As insurance companies continue to raise rates on level COI universal life products, managing general agencies have a range of views on how the sales and the sustainability of this core product line will be impacted in the future. Paul Brown, chairman and CEO of Worldsource Financial Management and IDC Worldsource Insurance Network, says he has two perspectives on the recent round of price increases. First, he understands why insurers are raising rates. “The products as they are priced aren’t sustainable because they weren’t priced with an extended period of historically low interest rates as an assumption.”
However, from his view as an MGA, the pricing trend is problematic. It will impact sales because as those products go up in price, the viability of them as a solution is impacted.”
At press time, Manulife Financial and Empire Life had announced new pricing increases. Last year Manulife also increased pricing for this product line and several other insurers followed suit.
Many in the industry believe that Manulife’s decision to raise pricing once again will lead to another round of pricing increases industry-wide. Mr. Brown says he certainly expects this to occur. “Yes, absolutely. The insurance companies are all in the same boat. They’re all dealing with the same issues. They’re all in the same interest rate environment. They’re all under the same capital constraints and profitability requirements. I would say a lot of them are probably relieved that Manulife has done this and it will give them another chance to raise prices.”
Mr. Brown adds that for advisors, such increases may have little impact in some sales cases, but in certain price-sensitive situations, he does think sales will be affected. Examples of where higher pricing could become an issue are back-to-back annuity situations; when a client is looking to convert to UL; or when clients are looking at alternatives to insurance. “If the return on the insurance solution is decreased, it might make them look at other solutions.”
Level COI UL is a core product for his MGA, accounting for at least one-third of premium sales. In the short-term, Mr. Brown expects a sales spike as advisors try to make sales before the new pricing comes into effect. However, he doesn’t expect this sales surge to be as dramatic as the one experienced last year when Manulife announced its first pricing increase. “A lot of that pent up demand may have already been exhausted.”
Over the long-term, however, Mr. Brown does predict a downward sales trend for this product line, although he has not seen a sales slowdown yet. “I would project into the future that we certainly have to be positioned for probably selling less level COI UL and it could be potentially more difficult to market some of the longer term guaranteed products as they become less attractive.”
Mr. Brown adds that the pressures experienced by insurers are filtered down to the MGA system. “If there is pressure on insurers, we’re in lockstep with them. We’re totally dependent on them for our products and services. So, if they’re under pressure, then ultimately we will be under relatively the same pressure. If their products are less competitive and less marketable, then that’s going to impact the MGA system.”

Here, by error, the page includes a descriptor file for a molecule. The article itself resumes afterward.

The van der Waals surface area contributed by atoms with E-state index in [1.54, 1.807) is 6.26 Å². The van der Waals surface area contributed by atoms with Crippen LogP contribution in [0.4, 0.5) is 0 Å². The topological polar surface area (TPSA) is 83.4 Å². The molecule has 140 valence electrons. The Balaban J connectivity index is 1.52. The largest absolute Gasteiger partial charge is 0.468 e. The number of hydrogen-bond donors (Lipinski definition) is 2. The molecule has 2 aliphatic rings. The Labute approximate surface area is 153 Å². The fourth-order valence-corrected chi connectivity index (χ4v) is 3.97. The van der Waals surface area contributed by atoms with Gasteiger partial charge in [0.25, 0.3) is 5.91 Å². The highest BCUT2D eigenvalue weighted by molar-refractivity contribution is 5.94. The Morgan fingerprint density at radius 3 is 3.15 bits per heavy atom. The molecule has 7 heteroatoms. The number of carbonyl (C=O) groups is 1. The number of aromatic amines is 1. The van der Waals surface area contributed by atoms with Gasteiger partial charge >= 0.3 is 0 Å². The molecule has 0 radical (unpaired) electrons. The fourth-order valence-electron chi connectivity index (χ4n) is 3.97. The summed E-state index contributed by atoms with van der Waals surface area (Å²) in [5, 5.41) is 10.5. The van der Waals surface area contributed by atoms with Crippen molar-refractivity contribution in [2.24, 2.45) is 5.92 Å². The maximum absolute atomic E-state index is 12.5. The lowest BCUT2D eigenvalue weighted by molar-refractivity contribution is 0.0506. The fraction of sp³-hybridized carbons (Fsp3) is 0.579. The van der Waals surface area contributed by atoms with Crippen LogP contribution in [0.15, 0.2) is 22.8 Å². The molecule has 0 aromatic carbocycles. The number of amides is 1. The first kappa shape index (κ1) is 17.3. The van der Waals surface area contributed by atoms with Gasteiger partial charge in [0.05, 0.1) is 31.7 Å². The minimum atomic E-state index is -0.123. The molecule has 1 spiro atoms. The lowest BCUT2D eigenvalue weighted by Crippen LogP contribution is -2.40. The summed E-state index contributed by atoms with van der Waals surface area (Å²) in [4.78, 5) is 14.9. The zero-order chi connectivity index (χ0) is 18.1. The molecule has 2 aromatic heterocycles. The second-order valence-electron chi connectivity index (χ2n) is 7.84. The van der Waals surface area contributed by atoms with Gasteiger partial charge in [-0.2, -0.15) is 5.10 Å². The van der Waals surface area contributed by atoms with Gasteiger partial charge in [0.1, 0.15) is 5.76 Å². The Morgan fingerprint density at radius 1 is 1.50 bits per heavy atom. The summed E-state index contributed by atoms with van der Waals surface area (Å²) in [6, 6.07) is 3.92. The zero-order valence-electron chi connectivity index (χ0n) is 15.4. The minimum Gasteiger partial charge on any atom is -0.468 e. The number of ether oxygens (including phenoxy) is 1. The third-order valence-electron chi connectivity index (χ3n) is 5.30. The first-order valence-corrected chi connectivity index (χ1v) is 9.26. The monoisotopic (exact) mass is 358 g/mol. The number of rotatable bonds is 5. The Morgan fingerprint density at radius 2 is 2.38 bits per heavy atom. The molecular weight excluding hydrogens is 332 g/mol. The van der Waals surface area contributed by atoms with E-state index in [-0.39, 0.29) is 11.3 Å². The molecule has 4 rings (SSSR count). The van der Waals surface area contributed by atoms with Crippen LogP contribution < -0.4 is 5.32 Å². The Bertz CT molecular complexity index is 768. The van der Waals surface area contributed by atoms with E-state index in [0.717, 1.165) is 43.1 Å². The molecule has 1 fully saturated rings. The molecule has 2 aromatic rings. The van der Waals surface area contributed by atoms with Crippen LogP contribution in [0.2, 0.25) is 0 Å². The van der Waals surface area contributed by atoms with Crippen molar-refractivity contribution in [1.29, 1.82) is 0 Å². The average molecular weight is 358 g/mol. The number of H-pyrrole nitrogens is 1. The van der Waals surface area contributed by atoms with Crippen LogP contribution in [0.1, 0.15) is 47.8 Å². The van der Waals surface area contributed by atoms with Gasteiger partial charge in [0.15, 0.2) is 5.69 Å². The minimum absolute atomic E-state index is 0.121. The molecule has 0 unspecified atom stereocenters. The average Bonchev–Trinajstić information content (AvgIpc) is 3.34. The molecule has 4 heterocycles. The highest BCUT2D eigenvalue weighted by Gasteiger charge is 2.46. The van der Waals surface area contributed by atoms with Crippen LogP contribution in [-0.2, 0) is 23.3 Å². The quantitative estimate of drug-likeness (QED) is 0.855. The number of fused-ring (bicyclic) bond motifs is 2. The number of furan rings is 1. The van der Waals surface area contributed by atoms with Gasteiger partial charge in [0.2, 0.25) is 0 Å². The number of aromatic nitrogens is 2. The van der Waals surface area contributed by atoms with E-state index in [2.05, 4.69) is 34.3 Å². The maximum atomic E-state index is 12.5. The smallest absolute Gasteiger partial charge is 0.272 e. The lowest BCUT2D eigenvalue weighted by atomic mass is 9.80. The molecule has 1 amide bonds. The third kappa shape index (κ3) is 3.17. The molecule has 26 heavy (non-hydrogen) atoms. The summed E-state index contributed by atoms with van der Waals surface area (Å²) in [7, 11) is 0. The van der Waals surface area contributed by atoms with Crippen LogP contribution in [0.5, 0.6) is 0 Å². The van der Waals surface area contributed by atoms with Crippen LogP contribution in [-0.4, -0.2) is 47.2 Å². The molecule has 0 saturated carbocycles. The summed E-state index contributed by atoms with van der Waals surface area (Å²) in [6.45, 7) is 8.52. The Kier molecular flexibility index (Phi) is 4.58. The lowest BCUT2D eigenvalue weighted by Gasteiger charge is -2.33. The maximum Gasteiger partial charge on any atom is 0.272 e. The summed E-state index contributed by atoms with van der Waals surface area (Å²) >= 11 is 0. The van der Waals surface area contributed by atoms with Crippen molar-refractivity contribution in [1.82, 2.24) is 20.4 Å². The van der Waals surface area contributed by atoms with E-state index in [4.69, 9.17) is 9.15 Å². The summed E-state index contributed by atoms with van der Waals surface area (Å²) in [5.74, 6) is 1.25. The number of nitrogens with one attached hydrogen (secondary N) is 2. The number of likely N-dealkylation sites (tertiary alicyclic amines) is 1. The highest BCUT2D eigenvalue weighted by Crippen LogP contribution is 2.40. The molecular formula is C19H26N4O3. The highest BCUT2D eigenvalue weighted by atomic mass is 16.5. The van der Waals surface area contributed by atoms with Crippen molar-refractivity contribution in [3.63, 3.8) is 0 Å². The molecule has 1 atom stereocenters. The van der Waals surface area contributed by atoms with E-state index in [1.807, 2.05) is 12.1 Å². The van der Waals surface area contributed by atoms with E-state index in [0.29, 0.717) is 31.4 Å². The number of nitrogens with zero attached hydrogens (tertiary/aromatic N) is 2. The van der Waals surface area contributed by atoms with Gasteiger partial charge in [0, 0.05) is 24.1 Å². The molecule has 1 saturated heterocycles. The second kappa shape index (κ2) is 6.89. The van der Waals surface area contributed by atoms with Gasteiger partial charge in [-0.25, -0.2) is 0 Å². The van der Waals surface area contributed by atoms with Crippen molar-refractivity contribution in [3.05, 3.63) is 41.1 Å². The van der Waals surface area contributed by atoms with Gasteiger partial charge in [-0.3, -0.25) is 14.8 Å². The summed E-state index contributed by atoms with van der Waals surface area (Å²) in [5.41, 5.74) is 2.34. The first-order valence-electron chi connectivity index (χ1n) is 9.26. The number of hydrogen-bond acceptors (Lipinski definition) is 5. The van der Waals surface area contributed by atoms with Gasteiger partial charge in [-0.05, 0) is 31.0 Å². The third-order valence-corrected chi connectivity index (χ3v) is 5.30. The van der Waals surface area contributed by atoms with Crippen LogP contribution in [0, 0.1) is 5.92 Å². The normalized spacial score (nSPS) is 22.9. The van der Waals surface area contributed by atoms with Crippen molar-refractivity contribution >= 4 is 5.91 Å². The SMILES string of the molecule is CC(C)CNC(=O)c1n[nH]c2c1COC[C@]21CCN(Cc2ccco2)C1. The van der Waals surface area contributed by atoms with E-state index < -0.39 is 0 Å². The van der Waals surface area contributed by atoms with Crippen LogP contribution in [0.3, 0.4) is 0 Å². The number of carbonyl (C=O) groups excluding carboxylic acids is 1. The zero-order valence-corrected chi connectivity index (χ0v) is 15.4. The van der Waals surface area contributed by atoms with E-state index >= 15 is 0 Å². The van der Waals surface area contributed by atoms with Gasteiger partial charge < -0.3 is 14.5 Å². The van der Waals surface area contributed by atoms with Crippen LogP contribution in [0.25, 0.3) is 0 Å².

If insurance companies have to withdraw or alter products, that’s going to affect MGAs he adds. “The MGA system has evolved to a business where predominantly our main profit centres are these long-term guaranteed products…So if those products are compromised, then it is going to impact us, definitely. An MGA is not going to survive just selling term insurance.”
Jim Virtue, president and CEO of PPI Solutions does not believe the beginning of the latest round of pricing increases in the level COI UL market will have much of an impact on current sales, but the sustainability of this product line is in question, he says.
“I think we will see some companies withdraw from the marketplace. We will see some products disappear but what I also believe…. we’re going to see new, innovative products designed by insurance companies coming to replace these products.”
Level COI UL would represent from 30 to 40% of premiums sold for PPI Solutions, which he believes is a typical sales level among MGAs. “In the MGA market place, level COI is the main product used for a permanent insurance product, which is used for estate planning.”
If level COI UL eventually disappears from the Canadian market, it’s going to change the product landscape, but it certainly isn’t the end of the insurance industry in Canada, he emphasizes. He adds that level guaranteed products available in the Canadian market are unique in the world, but this doesn’t stop the insurance industry from thriving in other countries. “This is a big change coming to the industry, there is no question about that. But, I don’t have any doom and gloom about this.”